The result was one of the most delicious things which I have ever put into my mouth. The meat was wonderfully tender. Of course, and the flavor was exquisite. A pinch of garlic. A dash of nutmeg. A drop of wine. And fresh, creamy butter.
Today, I woke up with full intentions on spending the day doing the thing I love most, writing. Yesterday, I had gone to Starbucks, sat in a shady corner next to a lady in a tulip yellow dress who was reading Saints of Africa. I wrote into my new story and noticed my friend make the sign of the cross every few minutes.
I can’t brag of doing much today. I made pancakes for breakfast, not the kind that you pop into the microwave after rummaging through the freezer until your fingers go raw, but the real pancakes. I mixed in the flour, and the salt, and the baking powder, and the sugar, and the milk, whisking it into a thick cream until it was ready to be poured onto the gridle.
For the rest of the day, I did nothing, much to my annoyance. Nothing fancied me. Nothing amused me. After watching a documentary on Japanese culture, I realized that I had finally become pitiful.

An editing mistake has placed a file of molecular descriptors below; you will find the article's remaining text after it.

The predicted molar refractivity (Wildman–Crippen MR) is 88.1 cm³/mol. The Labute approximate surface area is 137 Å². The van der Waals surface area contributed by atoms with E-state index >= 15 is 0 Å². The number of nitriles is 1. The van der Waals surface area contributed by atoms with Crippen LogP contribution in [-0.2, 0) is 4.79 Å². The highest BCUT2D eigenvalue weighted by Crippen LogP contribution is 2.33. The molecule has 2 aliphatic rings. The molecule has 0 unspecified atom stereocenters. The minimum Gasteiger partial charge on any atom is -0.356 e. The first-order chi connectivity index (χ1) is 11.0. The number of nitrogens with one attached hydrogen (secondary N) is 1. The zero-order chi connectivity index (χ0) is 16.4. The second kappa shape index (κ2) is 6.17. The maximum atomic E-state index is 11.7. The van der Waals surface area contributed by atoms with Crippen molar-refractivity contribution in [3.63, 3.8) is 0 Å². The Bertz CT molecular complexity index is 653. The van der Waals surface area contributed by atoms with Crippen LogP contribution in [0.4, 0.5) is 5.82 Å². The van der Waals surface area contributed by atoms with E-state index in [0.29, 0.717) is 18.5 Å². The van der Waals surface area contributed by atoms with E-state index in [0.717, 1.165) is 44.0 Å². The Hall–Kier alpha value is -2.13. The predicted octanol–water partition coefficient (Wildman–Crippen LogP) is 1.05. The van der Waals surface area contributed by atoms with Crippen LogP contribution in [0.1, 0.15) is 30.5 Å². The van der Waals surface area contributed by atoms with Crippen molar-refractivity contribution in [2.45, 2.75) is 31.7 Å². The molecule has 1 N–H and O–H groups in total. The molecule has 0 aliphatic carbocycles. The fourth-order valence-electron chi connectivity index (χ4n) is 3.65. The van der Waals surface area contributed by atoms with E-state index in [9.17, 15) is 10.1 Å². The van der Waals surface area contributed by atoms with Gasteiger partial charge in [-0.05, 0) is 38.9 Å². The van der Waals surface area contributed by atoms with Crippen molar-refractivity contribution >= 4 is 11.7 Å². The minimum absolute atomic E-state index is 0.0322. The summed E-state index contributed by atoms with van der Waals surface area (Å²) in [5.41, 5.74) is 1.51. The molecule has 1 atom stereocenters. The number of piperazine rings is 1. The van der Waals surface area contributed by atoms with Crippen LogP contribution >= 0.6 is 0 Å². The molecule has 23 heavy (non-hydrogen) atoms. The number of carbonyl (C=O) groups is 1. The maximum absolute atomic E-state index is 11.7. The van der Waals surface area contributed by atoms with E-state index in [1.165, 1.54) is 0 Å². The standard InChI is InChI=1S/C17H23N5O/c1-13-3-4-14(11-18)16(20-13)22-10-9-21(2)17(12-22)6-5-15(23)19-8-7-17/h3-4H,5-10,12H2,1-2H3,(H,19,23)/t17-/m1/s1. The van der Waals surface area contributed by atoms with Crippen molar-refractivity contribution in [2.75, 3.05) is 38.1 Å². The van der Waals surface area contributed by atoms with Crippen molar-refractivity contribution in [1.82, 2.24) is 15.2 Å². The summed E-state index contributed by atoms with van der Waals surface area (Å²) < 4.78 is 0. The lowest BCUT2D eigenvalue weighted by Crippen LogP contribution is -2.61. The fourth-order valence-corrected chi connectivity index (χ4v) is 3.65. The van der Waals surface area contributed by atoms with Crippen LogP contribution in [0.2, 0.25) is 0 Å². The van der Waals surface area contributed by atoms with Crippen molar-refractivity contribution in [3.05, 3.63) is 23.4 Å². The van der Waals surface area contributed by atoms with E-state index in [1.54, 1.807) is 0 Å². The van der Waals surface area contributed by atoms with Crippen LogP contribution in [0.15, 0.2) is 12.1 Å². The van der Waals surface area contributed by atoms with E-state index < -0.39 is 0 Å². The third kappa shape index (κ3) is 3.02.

We ate crawfish pie for dinner, and I fixed a delectable-if I do say so myself-blueberry buckle. Do you know what that is? Well, I shall attempt to describe it to you.
It began with me mixing sugar, slightly melted butter, and egg together into a silver bowl. The sweetness was so strong, I could smell it as the colors turned into a warm orange. Then came the earthy smells of flour and baking powder, salt, and milk, forcing my little creation into a nicely thick dough. Folding blueberries gently into the dessert, it was ready for the seal of heat that would grant it perfection.
Fifty-five minutes later, I had started the dishwasher, noticed the stains on my apron, finished off the glaze which was to be drizzled atop my masterpiece, and read a chapter of a book.
Mmm. Do you smell it? That delicious aroma of hot blueberries, butter and sugar, along with the tantalizing temptation of bread? Well, perhaps I could have accomplished more today, but, now, I think it was very well indeed.